When you think of technology and startups, what image comes to your mind? If you are a technolibertarian Gen Z who is easily fascinated by hyperbole and pomposity, for better or worse, it’s probably Elon Musk.

In case you are a millennial whose dad gifted you an iPhone before your eighteenth birthday and who wastes no opportunity to talk about how Apple’s experience is far superior compared to other devices, then Steve Jobs it is. If you are a kid from across the border, then it’s possibly someone like Sundar Pichai, Satya Nadella or one of the countless successful Indian executives in the US.

In any case, it’s almost always going to be a man. None of that is coincidental as tech by design, and culture, has been particularly hostile towards women. Take, for example, the self-proclaimed flagbearer of liberal values and free speech, Mark Zuckerberg, whose first iteration of Facebook — sorry, Meta — was basically an app that rated women based on their looks.

Relatively more sophisticated men have been scantily better as the industry is rife with misconduct of one sort or the other. For instance, Bill Gates, who espouses a very fatherly look, had to step down from the board of Microsoft after his prior relationship with a subordinate was probed. Or how Andy Rubin, the inventor of Android, was given a face-saving exit and a get out of jail card from Google despite sexual assault allegations.

Out of 100 directors across 13 tech entities listed on the PSX only 11 are women with three companies having absolutely no female representation on the board

And these are examples from companies with supposedly some of the strongest corporate governance practices. Imagine how things must be like in smaller tech, or relatively less structured, startups. Actually, we don’t even need to talk about such extreme cases to make this point. Let’s just look at where women stand when it comes to some of the most valuable tech companies. Of the 291 unicorns — private companies with a valuation of $1 billion or more — that came into being in the US during 2021, only six were led by women.

But how does any of it relate to Pakistan? I guess that’s the irony of globalisation. For all the technological advances and funding frenzy, women entrepreneurs in the developed markets still have more in common, at least in terms of relative access to capital, with their fellow female founders in early-stage ecosystems.

After all, the share of total venture capital allocated to female-founded startups in the US stood at just 2.1 per cent in 2021, according to Pitchbook. That is not dramatically better than the corresponding figure of 1.1pc in Pakistan during the same year. The 2022 picture is even bleaker so far as not a single investment round has been raised by a startup with a women-only founding team.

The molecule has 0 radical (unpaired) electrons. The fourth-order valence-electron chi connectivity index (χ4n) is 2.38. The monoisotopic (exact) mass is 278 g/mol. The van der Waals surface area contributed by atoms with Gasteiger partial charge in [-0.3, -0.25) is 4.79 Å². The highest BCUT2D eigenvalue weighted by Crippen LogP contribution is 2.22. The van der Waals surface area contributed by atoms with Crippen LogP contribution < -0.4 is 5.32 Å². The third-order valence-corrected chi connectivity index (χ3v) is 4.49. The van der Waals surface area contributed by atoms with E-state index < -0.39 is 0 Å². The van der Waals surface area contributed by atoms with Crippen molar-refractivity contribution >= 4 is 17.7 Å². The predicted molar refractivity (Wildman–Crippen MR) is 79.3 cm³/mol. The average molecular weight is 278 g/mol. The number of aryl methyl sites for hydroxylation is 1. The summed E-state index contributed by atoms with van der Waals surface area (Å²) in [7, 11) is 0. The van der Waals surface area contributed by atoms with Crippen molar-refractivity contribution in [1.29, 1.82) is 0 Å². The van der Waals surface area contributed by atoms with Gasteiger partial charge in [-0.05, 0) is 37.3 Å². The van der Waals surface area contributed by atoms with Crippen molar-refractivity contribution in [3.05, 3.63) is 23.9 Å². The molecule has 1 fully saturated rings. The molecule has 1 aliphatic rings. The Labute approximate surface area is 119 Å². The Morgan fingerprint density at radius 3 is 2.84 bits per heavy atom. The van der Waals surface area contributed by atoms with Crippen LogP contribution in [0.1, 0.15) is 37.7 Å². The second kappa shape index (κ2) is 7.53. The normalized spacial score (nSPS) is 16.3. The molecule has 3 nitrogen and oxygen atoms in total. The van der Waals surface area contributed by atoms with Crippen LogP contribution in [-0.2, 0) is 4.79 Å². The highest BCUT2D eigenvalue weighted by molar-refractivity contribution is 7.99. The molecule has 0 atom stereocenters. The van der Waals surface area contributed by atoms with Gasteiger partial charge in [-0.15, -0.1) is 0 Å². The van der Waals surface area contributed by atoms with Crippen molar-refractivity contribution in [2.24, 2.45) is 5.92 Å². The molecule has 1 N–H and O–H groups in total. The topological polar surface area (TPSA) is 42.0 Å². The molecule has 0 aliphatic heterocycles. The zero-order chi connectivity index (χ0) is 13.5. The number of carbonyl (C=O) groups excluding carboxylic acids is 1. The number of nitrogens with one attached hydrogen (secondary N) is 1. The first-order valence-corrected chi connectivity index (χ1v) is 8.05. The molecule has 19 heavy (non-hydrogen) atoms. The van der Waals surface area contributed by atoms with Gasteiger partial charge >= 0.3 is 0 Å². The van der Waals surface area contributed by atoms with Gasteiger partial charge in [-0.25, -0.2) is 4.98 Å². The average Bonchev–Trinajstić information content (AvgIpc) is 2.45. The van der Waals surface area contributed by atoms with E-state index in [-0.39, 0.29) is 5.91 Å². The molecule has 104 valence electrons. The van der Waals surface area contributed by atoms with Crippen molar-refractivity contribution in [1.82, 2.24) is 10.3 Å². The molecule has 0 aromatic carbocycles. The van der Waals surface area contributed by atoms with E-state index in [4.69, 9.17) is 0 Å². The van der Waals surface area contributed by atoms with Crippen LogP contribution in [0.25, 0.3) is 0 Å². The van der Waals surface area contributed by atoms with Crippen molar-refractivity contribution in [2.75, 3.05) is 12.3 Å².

Unfortunately, this is not a surprise to anyone as women are hard to find if you happen to visit pretty much any tech company in the country. As per the Pakistan Software Houses Association, the national gender diversity ratio in the IT industry is a mere 17pc. While they don’t report the data by levels of seniority, the number goes down when you climb up the ladder. To confirm that, we looked at the board of directors’ composition of the 13 tech entities listed on the Pakistan Stock Exchange. Of the 100 directors across these organisations, only 11 were women with three companies having absolutely no female representation on the board.

The situation is most likely worse in the private markets where no guidelines exist from the Securities and Exchange Commission mandating the representation of women in the boardroom. Even when there are female directors or co-founders, there is sometimes a catch. In the case of the former, it’s common to see women from the same family being nominated on the board, which certainly reeks of nepotism. On the other hand, there are many instances of startups, including some notable ones, having titular female co-founders without giving them any significant equity. This obviously not only helps a bit with optics but also check off the eligibility criteria for some of the gender-focused grants.

Now some would argue that why should the gender of a worker — whatever the level of seniority of equity ownership — matter. Any decision, whether hiring, sales or investment, should instead be based on the aptitude and skill set of the person. It might even sound appealing in theory but as loads of studies and more importantly, anecdotal evidence shows, that representation makes the world of difference. No need to look further than banking where boomer men, surrounded by fellow boomer men, decide what’s best for women. The result? A massive gender disparity in financial inclusion.

Technology presents an opportunity to change that. Oraan, a savings and investment startup that raised a $3 million seed round in September 2021, is a good case in point. By starting with committees, which are quite popular among women, it took a fresh approach to a target audience that the existing service providers had never really given much thought to. But such examples are far and few in between, which only emphasises the need for renewed efforts to bring more women to the industry and help build products that don’t ignore half of the population.

Published in Dawn, The Business and Finance Weekly, March 7th, 2022

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